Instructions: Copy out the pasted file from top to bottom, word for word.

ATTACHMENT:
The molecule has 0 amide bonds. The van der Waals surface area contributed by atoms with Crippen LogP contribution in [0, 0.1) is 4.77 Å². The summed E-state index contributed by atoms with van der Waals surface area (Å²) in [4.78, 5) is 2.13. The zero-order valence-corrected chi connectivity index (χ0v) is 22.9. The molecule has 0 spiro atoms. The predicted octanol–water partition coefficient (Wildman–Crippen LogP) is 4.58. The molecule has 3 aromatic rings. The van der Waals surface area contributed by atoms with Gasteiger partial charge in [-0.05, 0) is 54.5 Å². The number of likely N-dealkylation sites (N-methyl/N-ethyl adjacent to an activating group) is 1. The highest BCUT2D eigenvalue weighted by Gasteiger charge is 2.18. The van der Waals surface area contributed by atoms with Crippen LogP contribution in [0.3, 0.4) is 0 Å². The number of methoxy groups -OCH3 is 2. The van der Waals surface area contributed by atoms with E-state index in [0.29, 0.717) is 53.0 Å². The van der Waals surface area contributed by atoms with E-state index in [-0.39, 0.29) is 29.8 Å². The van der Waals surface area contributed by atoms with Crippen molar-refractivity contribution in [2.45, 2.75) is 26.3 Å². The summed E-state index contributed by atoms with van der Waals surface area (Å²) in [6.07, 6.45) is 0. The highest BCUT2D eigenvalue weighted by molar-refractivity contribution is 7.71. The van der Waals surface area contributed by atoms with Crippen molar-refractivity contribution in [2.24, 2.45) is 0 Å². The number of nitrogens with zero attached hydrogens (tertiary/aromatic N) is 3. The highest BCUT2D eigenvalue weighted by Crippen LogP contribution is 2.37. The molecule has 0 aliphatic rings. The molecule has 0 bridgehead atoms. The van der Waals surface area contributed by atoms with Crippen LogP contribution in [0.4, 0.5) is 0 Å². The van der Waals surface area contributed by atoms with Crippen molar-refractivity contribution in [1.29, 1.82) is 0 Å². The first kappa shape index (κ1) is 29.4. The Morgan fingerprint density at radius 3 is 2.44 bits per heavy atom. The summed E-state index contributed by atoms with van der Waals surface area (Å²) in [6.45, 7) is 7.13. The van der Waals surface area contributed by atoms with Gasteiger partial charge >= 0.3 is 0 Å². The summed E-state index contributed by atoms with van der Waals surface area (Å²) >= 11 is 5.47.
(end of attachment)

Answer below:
The molecule has 0 amide bonds. The van der Waals surface area contributed by atoms with Crippen LogP contribution in [0, 0.1) is 4.77 Å². The summed E-state index contributed by atoms with van der Waals surface area (Å²) in [4.78, 5) is 2.13. The zero-order valence-corrected chi connectivity index (χ0v) is 22.9. The molecule has 0 spiro atoms. The predicted octanol–water partition coefficient (Wildman–Crippen LogP) is 4.58. The molecule has 3 aromatic rings. The van der Waals surface area contributed by atoms with Gasteiger partial charge in [-0.05, 0) is 54.5 Å². The number of likely N-dealkylation sites (N-methyl/N-ethyl adjacent to an activating group) is 1. The highest BCUT2D eigenvalue weighted by Gasteiger charge is 2.18. The van der Waals surface area contributed by atoms with Crippen LogP contribution in [0.3, 0.4) is 0 Å². The number of methoxy groups -OCH3 is 2. The van der Waals surface area contributed by atoms with E-state index in [0.29, 0.717) is 53.0 Å². The van der Waals surface area contributed by atoms with E-state index in [-0.39, 0.29) is 29.8 Å². The van der Waals surface area contributed by atoms with Crippen molar-refractivity contribution in [2.45, 2.75) is 26.3 Å². The summed E-state index contributed by atoms with van der Waals surface area (Å²) in [6.07, 6.45) is 0. The highest BCUT2D eigenvalue weighted by molar-refractivity contribution is 7.71. The van der Waals surface area contributed by atoms with Crippen molar-refractivity contribution in [2.24, 2.45) is 0 Å². The number of nitrogens with zero attached hydrogens (tertiary/aromatic N) is 3. The highest BCUT2D eigenvalue weighted by Crippen LogP contribution is 2.37. The molecule has 0 aliphatic rings. The molecule has 0 bridgehead atoms. The van der Waals surface area contributed by atoms with Crippen LogP contribution in [0.4, 0.5) is 0 Å². The van der Waals surface area contributed by atoms with Crippen molar-refractivity contribution in [1.29, 1.82) is 0 Å². The first kappa shape index (κ1) is 29.4. The Morgan fingerprint density at radius 3 is 2.44 bits per heavy atom. The summed E-state index contributed by atoms with van der Waals surface area (Å²) in [6.45, 7) is 7.13. The van der Waals surface area contributed by atoms with Gasteiger partial charge >= 0.3 is 0 Å². The summed E-state index contributed by atoms with van der Waals surface area (Å²) >= 11 is 5.47.